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Peer mentoring ensures smooth transition of freshers in college

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The Hans India | October 15,2015 |

Dr P Ramanujam, Director, English Language Teaching Centre, delivering his address at the launch of the Centre’s R&D project on peer mentoring at Gudlavalleru Engineering College (GEC) campus in Krishna district.(Right). A mentoring workshop in progress

Dr P Ramanujam, Director, English Language Teaching Centre, delivering his address at the launch of the Centre’s R&D project on peer mentoring at Gudlavalleru Engineering College (GEC) campus in Krishna district.(Right). A mentoring workshop in progress

Gudlavalleru Engineering College (GEC), which is in a remote rural area has identified  325 student volunteers, who have been found to be suitable to play the role of mentors in terms of their proven social, academic and cognitive qualities. They will mentor the college entrants, the first-year B Tech students, throughout the academic year

Hyderabad: One of the problems of first-year students in any engineering college is to effect a transition from being school students to becoming budding engineering professionals.This places two demands on them: one, they have to cope with the requirements of a new system and settle into college life, and, two, they have to develop strategies for working rather independently, as the “spoon-feeding” of the kind they were used to in their school life is not possible here. These twin demands make transition into college life difficult for a vast majority of college entrants. Colleges do not have an institutional mechanism that can help the new entrants achieve the necessary transition which is essential for their academic success.  ‘Considering that mentoring is not widely practised in educational institutions and that peer mentoring is almost non-existent, it is gratifying that Gudlavalleru Engineering College (GEC), which is in a remote rural area, is introducing peer mentoring, and I must congratulate both the students who have volunteered to work as peer mentors on the programme and the college management on being so progressive and innovative,’ said Dr P. Ramanujam, Director, English Language Teaching Centre, GEC, at the launch of the Centre’s R&D project on peer mentoring.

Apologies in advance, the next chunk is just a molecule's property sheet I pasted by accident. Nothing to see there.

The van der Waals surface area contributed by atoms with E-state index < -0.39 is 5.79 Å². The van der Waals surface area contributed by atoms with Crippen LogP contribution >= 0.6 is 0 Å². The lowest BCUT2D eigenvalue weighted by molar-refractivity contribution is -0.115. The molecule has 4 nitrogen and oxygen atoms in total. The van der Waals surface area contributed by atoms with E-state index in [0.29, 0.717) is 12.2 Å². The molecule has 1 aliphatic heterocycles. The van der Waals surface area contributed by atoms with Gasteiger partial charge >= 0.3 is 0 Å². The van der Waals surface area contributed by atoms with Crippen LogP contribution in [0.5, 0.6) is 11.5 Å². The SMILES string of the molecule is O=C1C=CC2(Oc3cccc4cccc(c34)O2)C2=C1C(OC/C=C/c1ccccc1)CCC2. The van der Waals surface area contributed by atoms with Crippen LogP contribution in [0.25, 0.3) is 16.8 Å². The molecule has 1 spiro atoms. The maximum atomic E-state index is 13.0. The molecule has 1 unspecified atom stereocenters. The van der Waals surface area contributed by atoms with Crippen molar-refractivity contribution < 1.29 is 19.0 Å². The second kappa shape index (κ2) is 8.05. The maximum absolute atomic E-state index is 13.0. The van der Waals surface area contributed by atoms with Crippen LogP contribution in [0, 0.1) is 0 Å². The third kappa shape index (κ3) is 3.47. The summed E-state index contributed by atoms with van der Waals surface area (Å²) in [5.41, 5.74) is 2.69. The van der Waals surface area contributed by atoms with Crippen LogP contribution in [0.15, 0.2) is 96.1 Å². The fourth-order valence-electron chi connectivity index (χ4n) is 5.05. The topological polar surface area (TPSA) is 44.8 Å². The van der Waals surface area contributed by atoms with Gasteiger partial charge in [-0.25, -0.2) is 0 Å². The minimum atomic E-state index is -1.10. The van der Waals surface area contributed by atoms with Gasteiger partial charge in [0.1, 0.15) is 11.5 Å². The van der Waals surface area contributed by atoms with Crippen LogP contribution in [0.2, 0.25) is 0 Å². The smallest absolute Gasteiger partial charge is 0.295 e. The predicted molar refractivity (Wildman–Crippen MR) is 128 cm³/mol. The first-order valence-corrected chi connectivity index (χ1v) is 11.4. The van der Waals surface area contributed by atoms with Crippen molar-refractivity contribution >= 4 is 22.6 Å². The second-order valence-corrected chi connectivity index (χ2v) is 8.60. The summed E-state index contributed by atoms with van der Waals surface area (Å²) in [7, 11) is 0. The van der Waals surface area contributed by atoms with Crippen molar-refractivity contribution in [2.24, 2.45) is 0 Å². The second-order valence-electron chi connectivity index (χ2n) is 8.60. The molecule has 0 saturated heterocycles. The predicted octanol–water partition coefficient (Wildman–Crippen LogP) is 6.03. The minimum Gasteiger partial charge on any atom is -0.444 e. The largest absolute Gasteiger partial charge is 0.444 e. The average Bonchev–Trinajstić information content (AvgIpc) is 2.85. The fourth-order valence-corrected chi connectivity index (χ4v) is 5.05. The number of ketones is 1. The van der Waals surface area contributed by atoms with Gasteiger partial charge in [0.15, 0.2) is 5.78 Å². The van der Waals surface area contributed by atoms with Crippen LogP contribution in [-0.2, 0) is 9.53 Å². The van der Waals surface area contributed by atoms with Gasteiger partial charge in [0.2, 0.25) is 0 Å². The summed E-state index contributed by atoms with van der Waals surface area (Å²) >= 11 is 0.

Hence this project of peer mentoring (PM) on which 325 student volunteers, who have been found to be suitable to play the role of mentors in terms of their proven social, academic and cognitive qualities, will mentor the college entrants, the first-year BTech students, throughout the academic year. As peer mentors, each of the 325 students will render two kinds of mentoring services. One of them is social transition. They will help the mentees – the three students in their care – settle into college life. Secondly, they will go beyond this social transition and do academic mentoring as well throughout the academic year, especially in helping the mentees improve their communication skills in English in order to help them perform better in academic tasks, including examinations.  Hence the plus (+) element attached to “transition” in the title of the project, ‘Transition+ Peer Mentoring.’

The launch of the project was followed by a one-day workshop, the initial one in a series of workshops proposed to be conducted on the project, for the 325 mentors to prepare them for their role on the PM programme with Dr P Ramanujam as the chief resource person and Dr M Vijaya Lakshmi, Mr B Kalyan, Mr G V Chandrasekhar, and Mr G Raja Kumar as the other resource persons. The workshop concluded with this appeal from the Facilitator: ‘Be kind in doing your work as a peer mentor. And grow in kindness. You must have received kindness in myriad ways and myriad forms from myriad people.  This is an opportunity for you to give back that kindness. Kindness is not meant to be stored; it is meant to be shared. Store it and you will remain poor. Give it and you will grow richer – richer in heart, richer in spirit. That’s the spirit behind peer mentoring.’  ‘The workshop was at once informative, reflective, analytical and persuasive,’ said M Tanuja Kalyani, one of the mentors from the CSE branch. ‘It gave us a wealth of information on the mentoring process, it made us reflect through activities on the qualities required of a mentor and gain awareness, it led us to analyze case-studies and draw insights about the mentoring process, and it persuaded us to believe that our mentoring efforts would help us develop a variety of skills such as organizational abilities, communication skills, leadership qualities, and emotional maturity,’ said N Sri Harsha, another mentor from the EEE branch. This impression was endorsed by the written feedback given by the other participants. – Courtesy


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